Over the past few years, DTC (direct-to-consumer) clinical genetic testing kits have been flying off the shelves as people jump for a chance to learn about their ancestry or determine whether they’re at risk for a genetic condition.
But with the popularity of these tests come many questions. Namely: what’s the difference between clinical genetic testing and DTC genome testing kits?
Here’s what you need to know.
How DNA Testing Works
A person’s DNA is much like code written for computers to perform various tasks it helps instruct many things, from creating the building blocks of the body itself, to influencing how the body performs its many functions. For example, DNA directs how amino acids come together into proteins, and how those proteins create cells. Cells form tissue, and tissue forms organs.
DNA is passed down by your parents, which is why children often share many of the same physical traits as their parents and parents’ biological relatives.
DNA testing examines a person’s “genetic fingerprint” (i.e., their DNA code) to help them trace their lineage back several generations or to help detect genetic markers of various diseases.
DTC Kits are Limited and May Require Further Testing
To test DNA, customers perform a mouth swab, or spit into a tube, and send the kit back to the company for analysis. DTC kits usually serve one of three purposes. First, customers can learn more about where in the world their ancestors come from, or to identify other (sometimes unexpected) relatives who have also taken the same DTC test. Second, customers can obtain “recreational genetics” results, such as prediction of eye color or earwax type. For these two purposes, many DTC kits work well. On the other hand, what someone can or can’t learn from a health-related DTC kit is more complicated.
DTC kits can serve as a preliminary screen for a limited number of causes of genetic disease. The health testing through DTC kits at companies solely tests for a minority of genetic causes of a minority of genetic diseases. For example, if you’re concerned about a genetic risk of pancreatic cancer, you may only learn about a few of the many possible genetic causes. A negative test doesn’t mean you’re in the clear. Don’t forget that these tests must also be confirmed using a clinical genetic test with a healthcare professional before they can be trusted for medical decision-making.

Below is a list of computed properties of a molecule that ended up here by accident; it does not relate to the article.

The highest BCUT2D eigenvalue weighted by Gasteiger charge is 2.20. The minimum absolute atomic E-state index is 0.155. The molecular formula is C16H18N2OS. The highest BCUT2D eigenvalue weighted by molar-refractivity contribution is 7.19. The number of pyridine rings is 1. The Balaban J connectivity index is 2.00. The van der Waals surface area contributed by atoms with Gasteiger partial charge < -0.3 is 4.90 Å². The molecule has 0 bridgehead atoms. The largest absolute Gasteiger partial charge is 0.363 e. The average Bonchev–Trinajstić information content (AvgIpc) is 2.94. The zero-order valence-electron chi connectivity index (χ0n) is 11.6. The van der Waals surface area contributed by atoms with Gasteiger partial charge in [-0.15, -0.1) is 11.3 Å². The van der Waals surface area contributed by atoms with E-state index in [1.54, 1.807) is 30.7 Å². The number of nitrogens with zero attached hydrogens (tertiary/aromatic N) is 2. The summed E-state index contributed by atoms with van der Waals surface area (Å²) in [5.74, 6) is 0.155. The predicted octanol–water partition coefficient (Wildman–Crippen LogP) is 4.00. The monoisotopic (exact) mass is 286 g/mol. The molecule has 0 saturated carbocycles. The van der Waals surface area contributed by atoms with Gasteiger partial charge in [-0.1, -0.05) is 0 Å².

While DTC kits may be useful in detecting genetic markers , they’re still difficult to interpret without the assistance of a genetic counselor or other medical professional, and additional testing..
Clinical Genetic Testing is Specific to the Patient and of Higher Quality
Unlike DTC kits, clinical genetic testing is administered by a healthcare professional.Typically the clinician will collect DNA from a sample of saliva or blood. Samples are sent to labs where the material is studied for harmful changes in DNA.
Clinical genetic testing is specific to the medical and family history of the patient, and thus is typically comprehensive of the possible genetic causes of disease. Such testing rarely needs to be repeated for the purposes of quality. When testing takes place within the healthcare system, the results are explained and used in a way that is specific and relevant to the patient’s needs and concerns.
Clinicians often use clinical genetic tests such as what’s offered by Ariel to help in the diagnosis of a disease or to better understand the root cause of a person’s existing condition. Having this information allows clinicians to develop more personalized care plans and waste less time testing treatments that may or may not effectively treat a patient’s symptoms.
The better doctors understand the origins of genetic diseases, the better they can predict which prevention strategies or treatments will work best, as well as a disease’s trajectory. It can also lead to earlier diagnosis and help patients with hard-to-treat diseases like pancreatitis, for which even limited DTC testing is not yet available.
While DTC tests can provide consumers with valuable information about their family history and health, they should never be used as a substitute for clinical genetic testing. By seeking genetic tests through a genetic counselor or other healthcare professional, patients have a better chance of receiving the best personalized care available.